...against fictions and other tall tales

Wednesday, 7 December 2011

Functional finance, public capital budgeting and the productivity-enhancing role of public investment

I really enjoy the interviews that the folks at the Institute for New Economic Thinking (INET) have been producing recently. They provide a quick and easy way of learning about new and different approaches to economics.

One interview that I think is particularly interesting from a policy standpoint is the one with economist Mario Seccareccia of the University of Ottawa. The topics discussed during the interview include the pre- and post-crisis approaches to fiscal and monetary policy, functional finance, the financial flows view of macromanagement, public capital budgeting and the productivity-enhancing role of public investment.

Needless to say, I believe the issues discussed in this interview are of fundamental importance to the modern practice of economic policymaking. The part of the interview that I found most interesting is when M. Seccareccia explains the importance of public investment, and the critical role it plays on enhancing productivity.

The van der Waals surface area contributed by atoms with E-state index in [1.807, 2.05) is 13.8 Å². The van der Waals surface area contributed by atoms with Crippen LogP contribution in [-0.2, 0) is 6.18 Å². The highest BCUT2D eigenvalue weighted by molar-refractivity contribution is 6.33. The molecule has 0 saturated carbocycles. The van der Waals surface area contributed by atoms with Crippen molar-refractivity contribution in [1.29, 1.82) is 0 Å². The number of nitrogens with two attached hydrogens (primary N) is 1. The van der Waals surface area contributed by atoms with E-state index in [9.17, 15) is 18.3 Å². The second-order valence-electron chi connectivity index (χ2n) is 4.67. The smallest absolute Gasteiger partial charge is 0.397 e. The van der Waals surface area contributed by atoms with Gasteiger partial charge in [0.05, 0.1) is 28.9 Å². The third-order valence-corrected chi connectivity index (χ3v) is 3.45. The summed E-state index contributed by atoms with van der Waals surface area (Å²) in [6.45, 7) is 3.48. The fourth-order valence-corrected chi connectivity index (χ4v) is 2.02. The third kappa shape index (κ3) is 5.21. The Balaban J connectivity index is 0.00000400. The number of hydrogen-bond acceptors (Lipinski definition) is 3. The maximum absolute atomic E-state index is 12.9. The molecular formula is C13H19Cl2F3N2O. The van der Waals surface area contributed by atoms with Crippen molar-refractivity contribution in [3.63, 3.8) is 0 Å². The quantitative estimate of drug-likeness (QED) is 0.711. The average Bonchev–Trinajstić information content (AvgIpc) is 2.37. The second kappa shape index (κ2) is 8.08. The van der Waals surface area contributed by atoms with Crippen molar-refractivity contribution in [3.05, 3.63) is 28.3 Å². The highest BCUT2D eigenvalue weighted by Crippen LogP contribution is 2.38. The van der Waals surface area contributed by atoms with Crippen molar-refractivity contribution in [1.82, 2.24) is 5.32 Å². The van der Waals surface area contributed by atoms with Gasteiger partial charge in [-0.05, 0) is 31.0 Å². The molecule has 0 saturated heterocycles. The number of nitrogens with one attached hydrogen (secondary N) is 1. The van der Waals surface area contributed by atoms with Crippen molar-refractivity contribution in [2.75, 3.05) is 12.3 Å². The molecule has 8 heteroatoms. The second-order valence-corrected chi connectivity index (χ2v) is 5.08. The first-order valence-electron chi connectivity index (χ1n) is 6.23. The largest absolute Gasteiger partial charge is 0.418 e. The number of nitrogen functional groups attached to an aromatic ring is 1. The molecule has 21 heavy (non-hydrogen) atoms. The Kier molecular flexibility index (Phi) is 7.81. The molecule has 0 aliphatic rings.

For those who are interested in knowing more about public capital budgeting, I recommend this excellent short paper by the late economist Richard Musgrave, a pillar in the area of public finance. R. Musgrave's ideas are discussed during the interview.


Musgrave, R., "Budget Balance and Sound Finance"


  1. nice snippet on Seccareccia. i took pleasure in his h/t to Musgrave and acknowledgement of Eisner.

    looks like the eu is skidding into the trenches. hope that geithner and his cohorts remind the dappled bunch (eu) that they best get reasonable. on the other hand, bernanke best remind the markets that they are only markets, and should act as such. markets can't hold a sword over a sovereign's head and penalize a citizenry.

    long year-end ahead

  2. I'm glad you appreciated the video. Personally, I think it makes for a good tutorial. Lots of great insight and, as you mentioned, good references.

    You and I both on Eisner. A great economist, I say. I repeat it every chance I get. I can only imagine what he and Musgrave would be thinking right now about austerity and 'conditional bailouts'. Ever hear the one about Eisner and President Clinton. RE told him during a meeting that his stance social security, etc was wrong. I suppose the fact that BC had been RE's student made it possible for him to be so straightforward.

    The EU's about derail. Whatever they decide to do, short of an equitable fiscal union won't work IMO. Even if they are able to salvage the EU's finances' through these shenanigans and budget capping measures, nationalism and its corollary, resentment, will show its ugly head to undo the rest of it.

    It'll be a long year indeed. A hard one, to boot, for many.